noun: 3. smug irrational belief in the superiority of one’s own race, party, sex, etc.

        And from CO Thesaurus:

        racism: noun-

        xenophobia, bigotry, racial discrimination, racial prejudice, anti-Semitism, intolerance, chauvinism, racialism

        I’m surprised by that, but I’m not willing to argue with a dictionary.

  14. 3*/4* from me as I got stuck in too many areas of the grid. With a break for lunch in between, the final dozen clues slotted in quite quickly. Don’t often pick an anagram as a favourite but 7 down was delicious. 22 down last one in.

    Many thanks to Mr T and to Pommers for a lovely review.

  15. I found this to be a uphill struggle. It took a lot of effort to find the soft underbelly and then progress. Having said that, it was worth every minute! Well crafted clues, many when solved made me think ” of course it is”. Luckily pommers was at the top of the hill reeling me in for which I thank him. 4*/4* is my verdict.

  16. Wrote in the top half, then slowed right up and gradually worked my way through.
    Gable didn’t quite work for me either, seemed to lots of clues with insertions or omissions as seems to be in vogue with the setters .Some tricky charades like 24a,11a pretty good for a ‘lurker’ and 29a was different whilst 22d would not have been out of place in a toughie!
    Agree with a ***/***, having a rejuvenating cup of Bessy’s Tea.

  17. I started off at a cracking pace then it all went a bit wrong – I have no doubts at all that this is a Ray T.
    I do love a good long and not too tricky anagram almost all the way across the top.
    My first thought for 12a was ‘heritance’ but couldn’t make it work so, luckily, didn’t put it in – could have made life a bit interesting in that corner.
    When I first read 28a I just gawped at it and decided to leave it until later . . .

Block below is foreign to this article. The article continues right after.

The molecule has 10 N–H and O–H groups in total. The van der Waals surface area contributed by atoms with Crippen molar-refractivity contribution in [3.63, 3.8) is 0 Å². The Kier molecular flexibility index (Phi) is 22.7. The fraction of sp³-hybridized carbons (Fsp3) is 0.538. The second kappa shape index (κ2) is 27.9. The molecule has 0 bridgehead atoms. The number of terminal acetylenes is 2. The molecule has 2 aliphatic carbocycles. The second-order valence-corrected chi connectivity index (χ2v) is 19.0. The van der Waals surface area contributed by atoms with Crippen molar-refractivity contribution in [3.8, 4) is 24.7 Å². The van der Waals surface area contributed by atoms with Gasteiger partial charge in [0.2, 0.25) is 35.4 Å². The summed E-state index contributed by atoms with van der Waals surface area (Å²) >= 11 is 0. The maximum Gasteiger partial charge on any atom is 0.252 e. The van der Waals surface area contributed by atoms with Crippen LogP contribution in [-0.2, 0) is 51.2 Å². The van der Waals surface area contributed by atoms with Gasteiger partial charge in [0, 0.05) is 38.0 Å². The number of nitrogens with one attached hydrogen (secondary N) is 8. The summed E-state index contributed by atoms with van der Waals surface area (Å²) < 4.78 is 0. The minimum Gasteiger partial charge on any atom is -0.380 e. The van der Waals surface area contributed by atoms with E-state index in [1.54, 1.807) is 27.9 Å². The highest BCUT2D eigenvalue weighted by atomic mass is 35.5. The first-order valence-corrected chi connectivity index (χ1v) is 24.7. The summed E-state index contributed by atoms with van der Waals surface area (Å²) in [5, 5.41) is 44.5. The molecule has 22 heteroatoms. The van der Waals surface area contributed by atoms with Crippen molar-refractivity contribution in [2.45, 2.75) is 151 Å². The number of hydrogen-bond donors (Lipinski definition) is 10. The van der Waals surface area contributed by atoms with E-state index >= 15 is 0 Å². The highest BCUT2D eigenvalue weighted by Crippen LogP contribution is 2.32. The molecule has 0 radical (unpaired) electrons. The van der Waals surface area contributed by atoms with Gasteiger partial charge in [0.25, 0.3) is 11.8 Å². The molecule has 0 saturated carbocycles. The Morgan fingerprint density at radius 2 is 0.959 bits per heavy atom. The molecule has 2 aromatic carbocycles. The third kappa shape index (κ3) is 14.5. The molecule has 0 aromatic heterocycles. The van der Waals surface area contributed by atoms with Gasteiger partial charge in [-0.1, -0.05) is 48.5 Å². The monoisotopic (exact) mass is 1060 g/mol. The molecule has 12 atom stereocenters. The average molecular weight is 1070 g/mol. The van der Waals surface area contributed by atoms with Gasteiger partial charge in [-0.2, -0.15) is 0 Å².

I’m probably being picky here and I haven’t looked in BRB but I don’t think that sick = nauseous. I think sick = nauseated.
    I did know 6d, thanks to reading this blog for so long, and like others can’t think of any examples that are repeatable here!
    Got in a terrible pickle with 9d although the answer was obviously what it was.
    I liked – oh dear – too many to put them all down. For the moment my favourite is 28a but I might just revise that while cutting the grass before it rains . . .
    With thanks to Ray T and to pommers.

    1. K. I don’t have any dictionaries with me, but the primary synonym in Collins Online for nauseous is “sick” and the primary synonym for sick is “nauseous”. But I was fully with you till I read those – now I’m not so sure.

      1. At the risk of sounding opinionated I am still sure – I think that ‘nauseous’ is an adjective describing something (or even someone) causing a feeling of sickness i.e. nauseated.
        I also think that I’m fighting a losing battle here as I seem to remember having had this argument before and agreeing to differ not only with everyone else here but also with the BRB! Oh dear! :sad:

        1. Well you could say “he is feeling very sick” or you could say ” he is feeling very nauseous”… So that would make the clue work?

          1. No – I don’t think so. For the answer to fit the definition should be sickening rather than sick. You (not you specifically, of course, but one) doesn’t feel nauseous you feel nauseated. This is an argument that I know I’m not going to win – but I still think I’m right. OK – now I’ll stop banging on about it! :smile:

            1. K. Both sick and nauseous are listed in the BRB thesaurus as adjectives and they are both listed as synonyms of each other. Sickening is an adjective too – so your’re not wrong about that. But it’s good to discuss these things, don’t you think?

  18. This was excellent, as usual, from Ray T – and congratulations to him for (again) correctly using “without” as a containment device, in 5d. 3*/4*.